Take a ride in a modern zeppelin: CNET News Video
CNET News Video: Take a ride in a modern zeppelin2:13 /
Airships aren't just for the 20th century anymore. Airship Ventures wants to bring zeppelins to America's skies for the first time in 70 years.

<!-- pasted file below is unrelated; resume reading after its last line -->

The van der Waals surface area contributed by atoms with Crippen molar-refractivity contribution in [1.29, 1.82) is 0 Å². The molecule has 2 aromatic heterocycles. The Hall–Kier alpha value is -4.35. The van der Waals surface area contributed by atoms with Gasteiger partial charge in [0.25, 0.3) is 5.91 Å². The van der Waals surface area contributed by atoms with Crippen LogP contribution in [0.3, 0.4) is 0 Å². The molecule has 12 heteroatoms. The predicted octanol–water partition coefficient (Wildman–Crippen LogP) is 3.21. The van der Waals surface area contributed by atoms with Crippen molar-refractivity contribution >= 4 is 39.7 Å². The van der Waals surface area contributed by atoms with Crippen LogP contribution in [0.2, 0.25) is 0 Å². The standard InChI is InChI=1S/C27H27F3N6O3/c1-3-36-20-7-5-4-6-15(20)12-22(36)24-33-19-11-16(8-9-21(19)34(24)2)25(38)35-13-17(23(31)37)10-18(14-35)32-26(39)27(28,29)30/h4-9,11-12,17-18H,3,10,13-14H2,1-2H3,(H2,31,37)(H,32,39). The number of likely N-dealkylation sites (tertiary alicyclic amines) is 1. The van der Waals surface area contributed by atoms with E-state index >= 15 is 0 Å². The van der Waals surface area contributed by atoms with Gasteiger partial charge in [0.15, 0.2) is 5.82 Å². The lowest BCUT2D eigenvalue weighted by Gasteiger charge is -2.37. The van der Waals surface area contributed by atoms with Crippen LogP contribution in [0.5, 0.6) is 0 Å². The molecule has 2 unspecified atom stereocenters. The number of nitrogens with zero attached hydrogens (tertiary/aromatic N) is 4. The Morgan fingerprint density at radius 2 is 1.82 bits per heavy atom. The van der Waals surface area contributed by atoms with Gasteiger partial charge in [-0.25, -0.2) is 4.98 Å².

[ Music ] ^M00:00:05 >>[Background sounds] Airships, dirigibles, blimps, zeppelins, whatever you call them, they have an almost archetypal place in our culture, but their rare in the air and exist as a means of transportation mainly in science fiction and history books, until now. Airship Ventures hopes to revive the zeppelin as a means of transportation, at least recreational transportation. >>The majority of people that fly will be doing so to celebrate something like a birthday or an anniversary or having got a new job or something. They will get the most incredible vistas from that airship, the 360 degree views that you can get from the windows are like nothing else that you will experience in any other type of aviation vehicle. >>So in this society of cramped airplane flights, what's a ride in a zeppelin going to be like? So I imagine zeppelins as being sort of these 19th Century oak, brass, luxurious sort of something out of a Jules Vern novel. What's your zeppelin like? >>Well this is a new technology zeppelin which means you're going to find carbon fiber and Kevlar an aluminum and not very much in the way of oak and walnut and so on. Actually, oak and walnut's pretty heavy. And the key thing that matches on an airship is [inaudible], is weight. So you want to make the structure as strong but as lightweight as possible, because then you can carry as many people as possible. >>On board, you'll find a layout similar to a small aircraft. A typical console with a few customizations, a window that opens, and a lavatory with a view. But why zeppelins? Are they safe? >>Well the Zeppelin NT has 100 percent safety record. The ship, or one of the ships has been operated in Germany since 2001. We have so far flown 85,000 paying passengers with 100 percent safety. >>The flights last one to two hours and cost $500. Who's going to pay for that? >>Well the phones are ringing, so there are plenty of people that feel that this is a unique luxury experience and $500 for the experience of a lifetime, kind of seems okay. >>Airship Ventures hopes to start flying from three locations in the San Francisco Bay area starting in November. And then eventually move on to operations into other states, including a planned flight to the Ted Conference in Santa Monica. >>Reporting from 500 feet, supported by nothing but hot air, I'm Tom [inaudible]. [Background music]